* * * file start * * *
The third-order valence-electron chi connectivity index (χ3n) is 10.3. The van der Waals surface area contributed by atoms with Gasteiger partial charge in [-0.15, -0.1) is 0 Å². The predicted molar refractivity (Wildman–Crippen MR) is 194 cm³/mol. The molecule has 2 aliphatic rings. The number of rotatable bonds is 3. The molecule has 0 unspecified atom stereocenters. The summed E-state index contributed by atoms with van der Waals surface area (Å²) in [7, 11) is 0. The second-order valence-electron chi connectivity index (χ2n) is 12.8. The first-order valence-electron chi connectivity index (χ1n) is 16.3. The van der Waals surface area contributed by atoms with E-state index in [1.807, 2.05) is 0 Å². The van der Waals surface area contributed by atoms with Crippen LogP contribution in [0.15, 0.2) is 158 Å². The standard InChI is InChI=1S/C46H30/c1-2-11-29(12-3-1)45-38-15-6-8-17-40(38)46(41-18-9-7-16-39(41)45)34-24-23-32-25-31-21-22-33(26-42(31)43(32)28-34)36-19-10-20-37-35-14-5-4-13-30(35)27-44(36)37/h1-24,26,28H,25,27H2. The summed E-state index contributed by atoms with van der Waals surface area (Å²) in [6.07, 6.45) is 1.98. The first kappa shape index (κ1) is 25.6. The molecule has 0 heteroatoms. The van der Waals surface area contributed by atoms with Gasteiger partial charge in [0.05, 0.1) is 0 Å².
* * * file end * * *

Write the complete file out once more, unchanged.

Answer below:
The third-order valence-electron chi connectivity index (χ3n) is 10.3. The van der Waals surface area contributed by atoms with Gasteiger partial charge in [-0.15, -0.1) is 0 Å². The predicted molar refractivity (Wildman–Crippen MR) is 194 cm³/mol. The molecule has 2 aliphatic rings. The number of rotatable bonds is 3. The molecule has 0 unspecified atom stereocenters. The summed E-state index contributed by atoms with van der Waals surface area (Å²) in [7, 11) is 0. The second-order valence-electron chi connectivity index (χ2n) is 12.8. The first-order valence-electron chi connectivity index (χ1n) is 16.3. The van der Waals surface area contributed by atoms with E-state index in [1.807, 2.05) is 0 Å². The van der Waals surface area contributed by atoms with Crippen LogP contribution in [0.15, 0.2) is 158 Å². The standard InChI is InChI=1S/C46H30/c1-2-11-29(12-3-1)45-38-15-6-8-17-40(38)46(41-18-9-7-16-39(41)45)34-24-23-32-25-31-21-22-33(26-42(31)43(32)28-34)36-19-10-20-37-35-14-5-4-13-30(35)27-44(36)37/h1-24,26,28H,25,27H2. The summed E-state index contributed by atoms with van der Waals surface area (Å²) in [6.07, 6.45) is 1.98. The first kappa shape index (κ1) is 25.6. The molecule has 0 heteroatoms. The van der Waals surface area contributed by atoms with Gasteiger partial charge in [0.05, 0.1) is 0 Å².